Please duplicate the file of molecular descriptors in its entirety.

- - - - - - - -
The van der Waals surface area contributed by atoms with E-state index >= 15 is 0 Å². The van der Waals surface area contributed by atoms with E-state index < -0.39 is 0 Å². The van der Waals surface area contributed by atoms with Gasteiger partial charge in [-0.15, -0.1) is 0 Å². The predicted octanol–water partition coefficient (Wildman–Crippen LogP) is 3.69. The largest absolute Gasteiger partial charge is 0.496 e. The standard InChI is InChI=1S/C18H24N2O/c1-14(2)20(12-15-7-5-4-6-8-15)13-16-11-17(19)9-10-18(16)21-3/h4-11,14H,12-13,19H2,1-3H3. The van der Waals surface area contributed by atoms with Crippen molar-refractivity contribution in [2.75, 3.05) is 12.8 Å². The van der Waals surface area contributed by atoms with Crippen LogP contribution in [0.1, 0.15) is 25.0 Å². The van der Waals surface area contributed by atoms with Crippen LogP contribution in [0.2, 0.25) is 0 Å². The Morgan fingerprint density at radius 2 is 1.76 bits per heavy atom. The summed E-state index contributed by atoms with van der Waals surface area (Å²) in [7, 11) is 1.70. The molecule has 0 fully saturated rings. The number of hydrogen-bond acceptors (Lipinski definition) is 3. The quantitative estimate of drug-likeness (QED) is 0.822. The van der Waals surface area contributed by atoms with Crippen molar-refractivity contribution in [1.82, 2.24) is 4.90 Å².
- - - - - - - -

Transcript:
The van der Waals surface area contributed by atoms with E-state index >= 15 is 0 Å². The van der Waals surface area contributed by atoms with E-state index < -0.39 is 0 Å². The van der Waals surface area contributed by atoms with Gasteiger partial charge in [-0.15, -0.1) is 0 Å². The predicted octanol–water partition coefficient (Wildman–Crippen LogP) is 3.69. The largest absolute Gasteiger partial charge is 0.496 e. The standard InChI is InChI=1S/C18H24N2O/c1-14(2)20(12-15-7-5-4-6-8-15)13-16-11-17(19)9-10-18(16)21-3/h4-11,14H,12-13,19H2,1-3H3. The van der Waals surface area contributed by atoms with Crippen molar-refractivity contribution in [2.75, 3.05) is 12.8 Å². The van der Waals surface area contributed by atoms with Crippen LogP contribution in [0.1, 0.15) is 25.0 Å². The van der Waals surface area contributed by atoms with Crippen LogP contribution in [0.2, 0.25) is 0 Å². The Morgan fingerprint density at radius 2 is 1.76 bits per heavy atom. The summed E-state index contributed by atoms with van der Waals surface area (Å²) in [7, 11) is 1.70. The molecule has 0 fully saturated rings. The number of hydrogen-bond acceptors (Lipinski definition) is 3. The quantitative estimate of drug-likeness (QED) is 0.822. The van der Waals surface area contributed by atoms with Crippen molar-refractivity contribution in [1.82, 2.24) is 4.90 Å².